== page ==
Posted at 10:20 AM
BEA, BIS, Census, EDA, ESA, ITA, MBDA, NIST, NOAA, NTIS, NTIA, USPTO, OS.
How many of these Department of Commerce (DOC) acronyms can you spell out? Better yet, for how many of these agencies can you proudly talk about the value they add and the work they accomplish? And better still, for how many of these agencies, can you tell a story about a person, a company, a community that will live a better, more productive life because a DOC agency was there to provide support, guidance, and resources?
Las t month, twenty-two speakers representing nine agencies and twelve regional offices across Commerce joined together to tell their stories for the first-ever DOC Talks event. Over the course of the day, more than 800 Commerce employees in locations around the world viewed the broadcast online while a live audience watched from the Herbert Hoover Auditorium. These powerful 12-minute stories, now available on the Commerce Department YouTube channel, put a uniquely DOC spin on the storytelling style of the popular TED Talks.
Stories illustrate the diversity of DOC agencies’ missions: flight into hurricanes; the removal of ocean debris; collection and dissemination of data; nuclear science; improved internet search engines; help for communities after natural disasters; help for inventors seeking patents without legal representation; the opening of new markets; and a framework to ensure effective and efficient use of resources. Chosen from nearly 150 submissions, these success stories explain in employees’ own words how trade promotion, technology, data, patents, sustainable fisheries, monitoring the environment, and performance excellence support Commerce’s Open for Business Agenda.
To mark Public Service Recognition Week, Secretary of Commerce Penny Pritzker recognized the men and women who work tirelessly on behalf of America’s businesses, communities and workers. In particular, she thanked all Commerce employees for advancing the “Open for Business Agenda” and for the commitment to building a culture of excellence and responsiveness. Deputy Secretary Bruce Andrews also recognized Commerce employees stating, “Few people understand how far reaching and how expansive the Department of Commerce is and what a great impact our employees have on the lives of people and citizens around the country and around the world every single day. And even fewer people understand the unique role that our different bureaus play. . . DOC Talks aims to change that. This is an opportunity to share your stories. Celebrate your successes, and shine more light on the incredible work that you do each and every day here at the Department of Commerce. I cannot think of a better way to take part in public service recognition week then to hear great stories about the fabulous work being done around this department.”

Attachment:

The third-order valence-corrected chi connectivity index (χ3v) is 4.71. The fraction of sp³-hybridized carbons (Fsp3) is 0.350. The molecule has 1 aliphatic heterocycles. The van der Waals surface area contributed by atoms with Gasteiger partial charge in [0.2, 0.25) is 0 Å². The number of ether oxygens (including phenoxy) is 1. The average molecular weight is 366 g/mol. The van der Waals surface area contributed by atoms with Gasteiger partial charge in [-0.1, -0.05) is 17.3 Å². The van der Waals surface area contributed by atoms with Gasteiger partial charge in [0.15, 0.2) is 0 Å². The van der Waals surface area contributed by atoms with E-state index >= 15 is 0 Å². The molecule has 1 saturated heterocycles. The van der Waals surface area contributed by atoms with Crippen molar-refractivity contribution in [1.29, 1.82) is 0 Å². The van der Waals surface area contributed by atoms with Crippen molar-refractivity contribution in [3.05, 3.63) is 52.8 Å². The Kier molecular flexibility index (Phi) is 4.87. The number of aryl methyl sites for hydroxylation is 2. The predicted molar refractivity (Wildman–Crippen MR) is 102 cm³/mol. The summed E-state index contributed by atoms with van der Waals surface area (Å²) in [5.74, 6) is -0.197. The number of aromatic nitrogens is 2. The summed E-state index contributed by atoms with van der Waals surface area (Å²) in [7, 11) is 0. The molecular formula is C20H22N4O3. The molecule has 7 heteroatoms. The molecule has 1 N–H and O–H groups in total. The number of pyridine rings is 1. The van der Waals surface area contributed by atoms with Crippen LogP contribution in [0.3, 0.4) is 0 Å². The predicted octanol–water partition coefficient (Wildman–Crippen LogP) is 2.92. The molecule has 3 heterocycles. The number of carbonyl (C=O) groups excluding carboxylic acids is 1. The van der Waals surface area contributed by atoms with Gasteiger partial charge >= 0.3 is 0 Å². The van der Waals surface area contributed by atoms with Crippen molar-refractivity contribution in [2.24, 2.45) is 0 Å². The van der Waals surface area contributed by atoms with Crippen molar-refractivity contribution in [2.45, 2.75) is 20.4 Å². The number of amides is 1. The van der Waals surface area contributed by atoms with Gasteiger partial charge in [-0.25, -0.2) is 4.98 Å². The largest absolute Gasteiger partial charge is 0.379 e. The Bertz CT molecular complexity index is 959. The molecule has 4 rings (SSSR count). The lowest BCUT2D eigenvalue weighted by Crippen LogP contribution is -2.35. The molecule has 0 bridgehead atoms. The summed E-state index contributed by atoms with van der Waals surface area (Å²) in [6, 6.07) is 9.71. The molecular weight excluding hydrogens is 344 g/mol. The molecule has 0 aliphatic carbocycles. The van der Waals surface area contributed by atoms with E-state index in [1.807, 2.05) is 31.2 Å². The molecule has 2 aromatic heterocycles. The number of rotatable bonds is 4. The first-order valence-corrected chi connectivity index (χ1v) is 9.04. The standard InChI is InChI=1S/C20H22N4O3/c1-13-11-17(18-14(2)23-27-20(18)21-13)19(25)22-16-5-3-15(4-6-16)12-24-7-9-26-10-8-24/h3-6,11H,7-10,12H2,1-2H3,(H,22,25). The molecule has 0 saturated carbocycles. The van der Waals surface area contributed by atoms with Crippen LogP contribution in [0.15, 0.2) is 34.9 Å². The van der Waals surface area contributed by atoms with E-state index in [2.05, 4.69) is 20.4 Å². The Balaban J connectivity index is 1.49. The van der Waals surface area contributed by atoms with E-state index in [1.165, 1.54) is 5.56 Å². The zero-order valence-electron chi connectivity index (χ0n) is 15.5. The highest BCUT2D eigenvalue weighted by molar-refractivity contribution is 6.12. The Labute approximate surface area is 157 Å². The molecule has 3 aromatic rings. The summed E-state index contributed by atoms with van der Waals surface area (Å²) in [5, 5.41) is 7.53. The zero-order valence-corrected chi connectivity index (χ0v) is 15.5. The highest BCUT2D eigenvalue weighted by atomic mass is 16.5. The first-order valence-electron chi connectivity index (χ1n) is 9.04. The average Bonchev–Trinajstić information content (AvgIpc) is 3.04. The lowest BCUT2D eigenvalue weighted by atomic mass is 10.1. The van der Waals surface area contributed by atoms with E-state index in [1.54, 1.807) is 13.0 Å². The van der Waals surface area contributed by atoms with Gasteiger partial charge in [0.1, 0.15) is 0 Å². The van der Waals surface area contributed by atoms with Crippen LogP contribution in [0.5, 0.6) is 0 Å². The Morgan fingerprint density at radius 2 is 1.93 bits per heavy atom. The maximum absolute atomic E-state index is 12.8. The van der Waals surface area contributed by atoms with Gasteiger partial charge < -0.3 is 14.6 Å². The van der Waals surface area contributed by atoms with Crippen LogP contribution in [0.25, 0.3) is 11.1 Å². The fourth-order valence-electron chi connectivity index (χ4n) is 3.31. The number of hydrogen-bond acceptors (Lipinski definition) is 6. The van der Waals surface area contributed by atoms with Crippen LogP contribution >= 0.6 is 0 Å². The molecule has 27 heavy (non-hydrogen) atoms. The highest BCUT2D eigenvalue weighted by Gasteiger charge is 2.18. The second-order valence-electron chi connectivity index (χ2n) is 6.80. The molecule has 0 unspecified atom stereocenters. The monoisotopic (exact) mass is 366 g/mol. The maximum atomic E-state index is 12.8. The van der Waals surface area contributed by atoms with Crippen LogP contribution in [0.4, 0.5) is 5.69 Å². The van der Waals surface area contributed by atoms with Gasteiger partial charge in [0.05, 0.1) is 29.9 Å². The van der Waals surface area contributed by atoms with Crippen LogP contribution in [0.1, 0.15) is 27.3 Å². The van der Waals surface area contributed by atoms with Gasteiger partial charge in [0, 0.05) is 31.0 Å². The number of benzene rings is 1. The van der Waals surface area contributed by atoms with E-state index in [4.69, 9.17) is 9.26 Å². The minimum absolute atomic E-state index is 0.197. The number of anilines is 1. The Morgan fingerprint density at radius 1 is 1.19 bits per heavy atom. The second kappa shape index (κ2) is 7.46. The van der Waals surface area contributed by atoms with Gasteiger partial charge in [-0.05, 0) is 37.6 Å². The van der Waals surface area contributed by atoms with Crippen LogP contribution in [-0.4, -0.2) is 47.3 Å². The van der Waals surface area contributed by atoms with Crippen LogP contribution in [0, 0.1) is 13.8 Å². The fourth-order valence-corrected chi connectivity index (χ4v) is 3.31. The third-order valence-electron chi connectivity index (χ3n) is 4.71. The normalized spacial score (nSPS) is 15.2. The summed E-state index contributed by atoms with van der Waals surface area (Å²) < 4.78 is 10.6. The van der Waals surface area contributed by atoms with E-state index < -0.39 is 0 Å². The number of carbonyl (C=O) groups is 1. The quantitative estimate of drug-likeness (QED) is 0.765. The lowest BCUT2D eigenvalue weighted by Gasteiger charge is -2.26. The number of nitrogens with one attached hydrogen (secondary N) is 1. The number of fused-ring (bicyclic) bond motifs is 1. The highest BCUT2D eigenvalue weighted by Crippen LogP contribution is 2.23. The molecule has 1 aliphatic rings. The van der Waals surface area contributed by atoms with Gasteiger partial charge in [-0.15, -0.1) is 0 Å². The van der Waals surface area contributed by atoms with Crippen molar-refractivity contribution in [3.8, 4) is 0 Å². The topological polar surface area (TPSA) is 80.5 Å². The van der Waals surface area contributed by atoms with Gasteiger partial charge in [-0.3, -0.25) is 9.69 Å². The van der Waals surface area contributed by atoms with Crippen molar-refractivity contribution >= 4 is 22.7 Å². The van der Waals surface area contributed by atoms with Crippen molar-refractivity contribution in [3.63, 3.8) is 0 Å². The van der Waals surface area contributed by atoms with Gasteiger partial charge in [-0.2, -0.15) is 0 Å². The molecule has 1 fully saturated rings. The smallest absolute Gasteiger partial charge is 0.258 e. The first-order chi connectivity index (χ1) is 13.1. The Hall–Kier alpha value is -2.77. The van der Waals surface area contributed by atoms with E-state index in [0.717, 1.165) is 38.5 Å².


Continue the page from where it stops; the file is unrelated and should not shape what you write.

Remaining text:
The DOC Performance Team planned and orchestrated the event and, with staff from the Federal Performance Improvement Council (PIC), provided training in “storytelling.” In addition, each presenter or presenting duo was supported in various ways by their colleagues and agency leadership. In many cases presenters engaged their entire office or team in the preparation, rehearsal and refinement of their Talks over the months leading up to last month's event.
PIC Executive Director, Kate Josephs, said, “We believe that effective communication of an organization’s mission, vision, impact, lessons, and insights is very important to achieving really amazing results for the American people. We strongly advocate using storytelling to explain programs and provide the inspiration needed to get results to the next level. . . . We don’t hear nearly enough about the inspiring work that our federal employees do every single day, but that’s changing today.” Chris Heflin, the Director of the DOC Performance Team offered “the stories are engaging and important; they make you proud to be part of the Department of Commerce.”
Feedback for the 2016 DOC presenters, as well as suggestions and comments for future DOC Talks, can be sent to firstname.lastname@example.org.